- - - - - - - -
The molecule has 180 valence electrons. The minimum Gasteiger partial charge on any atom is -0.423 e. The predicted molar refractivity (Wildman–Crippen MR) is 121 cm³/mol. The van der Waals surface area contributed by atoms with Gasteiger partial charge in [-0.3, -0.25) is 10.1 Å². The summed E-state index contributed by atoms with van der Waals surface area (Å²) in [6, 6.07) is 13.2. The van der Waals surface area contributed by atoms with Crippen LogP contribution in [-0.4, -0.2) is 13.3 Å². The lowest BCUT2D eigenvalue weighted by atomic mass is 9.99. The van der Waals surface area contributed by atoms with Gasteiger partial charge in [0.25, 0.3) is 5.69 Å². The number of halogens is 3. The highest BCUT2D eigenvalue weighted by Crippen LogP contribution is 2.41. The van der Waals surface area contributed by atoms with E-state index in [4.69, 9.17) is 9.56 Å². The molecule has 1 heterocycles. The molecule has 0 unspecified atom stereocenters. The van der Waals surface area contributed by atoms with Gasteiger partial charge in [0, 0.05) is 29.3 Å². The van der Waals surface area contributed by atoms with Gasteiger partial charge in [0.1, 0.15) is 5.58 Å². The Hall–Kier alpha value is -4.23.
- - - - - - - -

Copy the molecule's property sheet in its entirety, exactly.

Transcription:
The molecule has 180 valence electrons. The minimum Gasteiger partial charge on any atom is -0.423 e. The predicted molar refractivity (Wildman–Crippen MR) is 121 cm³/mol. The van der Waals surface area contributed by atoms with Gasteiger partial charge in [-0.3, -0.25) is 10.1 Å². The summed E-state index contributed by atoms with van der Waals surface area (Å²) in [6, 6.07) is 13.2. The van der Waals surface area contributed by atoms with Crippen LogP contribution in [-0.4, -0.2) is 13.3 Å². The lowest BCUT2D eigenvalue weighted by atomic mass is 9.99. The van der Waals surface area contributed by atoms with Gasteiger partial charge in [0.25, 0.3) is 5.69 Å². The number of halogens is 3. The highest BCUT2D eigenvalue weighted by Crippen LogP contribution is 2.41. The van der Waals surface area contributed by atoms with E-state index in [4.69, 9.17) is 9.56 Å². The molecule has 1 heterocycles. The molecule has 0 unspecified atom stereocenters. The van der Waals surface area contributed by atoms with Gasteiger partial charge in [0, 0.05) is 29.3 Å². The van der Waals surface area contributed by atoms with Gasteiger partial charge in [0.1, 0.15) is 5.58 Å². The Hall–Kier alpha value is -4.23.